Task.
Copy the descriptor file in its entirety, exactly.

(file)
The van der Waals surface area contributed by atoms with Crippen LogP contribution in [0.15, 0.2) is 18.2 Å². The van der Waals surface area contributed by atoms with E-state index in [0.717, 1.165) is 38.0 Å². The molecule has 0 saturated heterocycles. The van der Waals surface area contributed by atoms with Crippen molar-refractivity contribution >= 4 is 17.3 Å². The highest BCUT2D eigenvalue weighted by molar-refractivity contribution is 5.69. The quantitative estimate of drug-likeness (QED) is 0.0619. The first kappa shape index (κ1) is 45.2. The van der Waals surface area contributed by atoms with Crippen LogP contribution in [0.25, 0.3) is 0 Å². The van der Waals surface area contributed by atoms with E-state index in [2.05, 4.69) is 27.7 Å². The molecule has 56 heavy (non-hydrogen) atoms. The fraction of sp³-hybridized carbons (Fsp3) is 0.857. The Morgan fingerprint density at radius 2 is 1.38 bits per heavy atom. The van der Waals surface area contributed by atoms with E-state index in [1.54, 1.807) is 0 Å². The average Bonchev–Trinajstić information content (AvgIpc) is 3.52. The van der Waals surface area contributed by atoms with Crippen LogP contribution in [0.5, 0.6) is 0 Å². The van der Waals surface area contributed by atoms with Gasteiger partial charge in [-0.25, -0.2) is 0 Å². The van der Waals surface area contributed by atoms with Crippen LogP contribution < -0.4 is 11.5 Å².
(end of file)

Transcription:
The van der Waals surface area contributed by atoms with Crippen LogP contribution in [0.15, 0.2) is 18.2 Å². The van der Waals surface area contributed by atoms with E-state index in [0.717, 1.165) is 38.0 Å². The molecule has 0 saturated heterocycles. The van der Waals surface area contributed by atoms with Crippen molar-refractivity contribution >= 4 is 17.3 Å². The highest BCUT2D eigenvalue weighted by molar-refractivity contribution is 5.69. The quantitative estimate of drug-likeness (QED) is 0.0619. The first kappa shape index (κ1) is 45.2. The van der Waals surface area contributed by atoms with Crippen LogP contribution in [0.25, 0.3) is 0 Å². The van der Waals surface area contributed by atoms with E-state index in [2.05, 4.69) is 27.7 Å². The molecule has 56 heavy (non-hydrogen) atoms. The fraction of sp³-hybridized carbons (Fsp3) is 0.857. The Morgan fingerprint density at radius 2 is 1.38 bits per heavy atom. The van der Waals surface area contributed by atoms with E-state index in [1.54, 1.807) is 0 Å². The average Bonchev–Trinajstić information content (AvgIpc) is 3.52. The van der Waals surface area contributed by atoms with Crippen LogP contribution in [0.5, 0.6) is 0 Å². The van der Waals surface area contributed by atoms with Gasteiger partial charge in [-0.25, -0.2) is 0 Å². The van der Waals surface area contributed by atoms with Crippen LogP contribution < -0.4 is 11.5 Å².